There are very few openly gay professional poker players. Vanessa Selbst never made her sexual orientation a secret, but Jason Somerville was the first to truly “come out” of the proverbial closet to the poker community. DJ Mackinnon did the same last week.
The goal of Mackinnon’s announcement was a personal release, a rite of passage to encourage honesty and openness among friends and fellow players. His message was not only well-received, but became another step toward showing that the poker world has the capacity to be a cohesive and supportive community.
Mackinnon took to his Twitter account to begin the announcement on April 14. “After much thought,” he wrote, “I decided being out of the closet is much better than being cooped inside of one.” He then linked to his Tumblr post entitled “Coming Out & Stopping the Insanity.”
The start of the post was jarring, as he recollected an incident in which a friend in the car with him said, “All fags should die.” He went on to talk about the years that he kept silent about his own sexual orientation and didn’t defend himself or the gay community when others were inappropriate. He held in the frustration and degradation from frequent “faggot” comments, internalized the experience, and stayed fearful of what his friends would think.
“I wish I didn’t care” about what others thought, Mackinnon wrote. “The truth is everyone wants to be liked, and I’m no different. It worried me tremendously about what people would think about my orientation.”
The post ended with the recollection of being honest with his friend in the car.
“He was fine with it, kind of suspected it actually,” Mackinnon noted.
Mackinnon’s tweet was retweeted 42 times as of April 18 and showed more than 200 favorites. The barrage of positive comments toward him prompted another tweet later that day: “Truly blown away by all the messages and support I’ve received today, from lifelong friends and strangers alike. It all really means a lot.”
Somerville, who came out via a blog post in February 2012, responded to Mackinnon with positivity. “I know that everlasting cloud of anxiety pretty well, hope you’re happier w/ it behind you!”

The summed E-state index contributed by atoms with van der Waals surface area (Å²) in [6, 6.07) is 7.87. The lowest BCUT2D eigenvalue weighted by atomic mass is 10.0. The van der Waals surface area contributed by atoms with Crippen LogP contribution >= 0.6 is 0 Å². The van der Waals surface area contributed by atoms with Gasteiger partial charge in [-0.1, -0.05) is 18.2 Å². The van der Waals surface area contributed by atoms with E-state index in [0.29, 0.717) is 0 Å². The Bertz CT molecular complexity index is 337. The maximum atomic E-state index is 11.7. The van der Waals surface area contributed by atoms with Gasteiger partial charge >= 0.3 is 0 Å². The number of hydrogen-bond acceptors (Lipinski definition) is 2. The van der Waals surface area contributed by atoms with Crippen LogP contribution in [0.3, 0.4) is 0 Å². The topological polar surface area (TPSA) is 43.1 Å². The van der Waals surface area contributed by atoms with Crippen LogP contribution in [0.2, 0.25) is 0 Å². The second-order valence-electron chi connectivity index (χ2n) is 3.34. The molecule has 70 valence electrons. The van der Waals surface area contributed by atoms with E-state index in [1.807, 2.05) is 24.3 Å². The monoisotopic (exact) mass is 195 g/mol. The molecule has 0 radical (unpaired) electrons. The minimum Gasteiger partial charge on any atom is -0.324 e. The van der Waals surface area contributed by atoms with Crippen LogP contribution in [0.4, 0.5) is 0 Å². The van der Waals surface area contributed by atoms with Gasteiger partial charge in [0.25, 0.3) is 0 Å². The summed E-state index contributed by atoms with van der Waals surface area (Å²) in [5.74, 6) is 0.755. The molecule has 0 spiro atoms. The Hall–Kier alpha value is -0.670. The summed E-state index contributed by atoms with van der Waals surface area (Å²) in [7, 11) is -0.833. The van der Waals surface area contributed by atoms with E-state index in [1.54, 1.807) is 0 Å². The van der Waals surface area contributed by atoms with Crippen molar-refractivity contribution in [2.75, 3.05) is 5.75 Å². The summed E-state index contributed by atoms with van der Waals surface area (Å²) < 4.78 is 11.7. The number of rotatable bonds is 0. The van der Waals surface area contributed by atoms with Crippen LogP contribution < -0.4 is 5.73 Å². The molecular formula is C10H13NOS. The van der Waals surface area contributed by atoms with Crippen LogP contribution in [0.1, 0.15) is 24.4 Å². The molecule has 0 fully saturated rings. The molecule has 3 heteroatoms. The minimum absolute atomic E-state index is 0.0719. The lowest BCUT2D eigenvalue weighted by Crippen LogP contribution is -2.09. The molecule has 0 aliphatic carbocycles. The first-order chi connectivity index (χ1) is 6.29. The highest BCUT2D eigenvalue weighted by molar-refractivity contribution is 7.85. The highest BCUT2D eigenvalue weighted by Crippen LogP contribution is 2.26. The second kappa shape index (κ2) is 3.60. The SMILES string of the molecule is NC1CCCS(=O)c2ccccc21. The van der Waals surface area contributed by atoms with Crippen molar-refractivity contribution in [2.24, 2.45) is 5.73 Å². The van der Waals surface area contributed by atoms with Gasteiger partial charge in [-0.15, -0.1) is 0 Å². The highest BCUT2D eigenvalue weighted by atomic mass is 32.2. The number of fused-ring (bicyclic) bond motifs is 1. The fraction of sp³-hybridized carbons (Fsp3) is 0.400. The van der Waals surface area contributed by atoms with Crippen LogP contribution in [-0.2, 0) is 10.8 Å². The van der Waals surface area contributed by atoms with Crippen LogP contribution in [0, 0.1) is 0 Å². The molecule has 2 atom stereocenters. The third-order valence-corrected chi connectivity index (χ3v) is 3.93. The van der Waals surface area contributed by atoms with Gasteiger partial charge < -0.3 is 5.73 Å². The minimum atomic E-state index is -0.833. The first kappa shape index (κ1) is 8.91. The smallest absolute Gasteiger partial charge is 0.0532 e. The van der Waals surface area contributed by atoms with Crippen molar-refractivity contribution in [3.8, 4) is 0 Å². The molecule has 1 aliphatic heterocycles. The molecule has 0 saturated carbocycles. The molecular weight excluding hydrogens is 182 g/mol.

Many others in the poker community chimed in as well. Cliff “JohnnyBax” Josephy gave kudos to Mackinnon, along with the hope that it “goes much easier than you thought it would.” Daniel Lowery told him to “be proud 4 stepping up 4 being yourself,” and Cory Waaland mentioned that he already concluded Mackinnon was gay the previous year but “it never affected what I thought about ya. Nothing but respect homie.”
The responses also included some reflections from others who were prompted to think about derogatory remarks they had made in the past. One person tweeted, “I was one of those guys years ago, wish I wasn’t so careless with my words.”
In his years as a professional poker player, Mackinnon has garnered much respect at the live tournament tables as a skilled competitor. With several hundred thousand dollars in live earnings, his skills are backed up by results.
Mackinnon plays on the World Series of Poker Circuit and at the WSOP in Las Vegas in the summer. He has two major WSOP final tables to his credit, one a seventh place finish in a 2011 $1K NLHE event for more than $90K, and the other a fifth place in a 2013 $1K NLHE tournament for more than $77K.
The New York native tends to stay on the East Coast as much as possible, but still finds numerous opportunities to play. His big victory came in Philadelphia at the WSOP Circuit series at Harrah’s there, where he won a WSOPC gold ring in a $580 NLHE event for $14,850.
His most recent victory came online just days after his April 14 announcement. While in New Jersey for live poker, he played in the PartyPoker/Borgata $10K GTD Nightly tournament online and won it.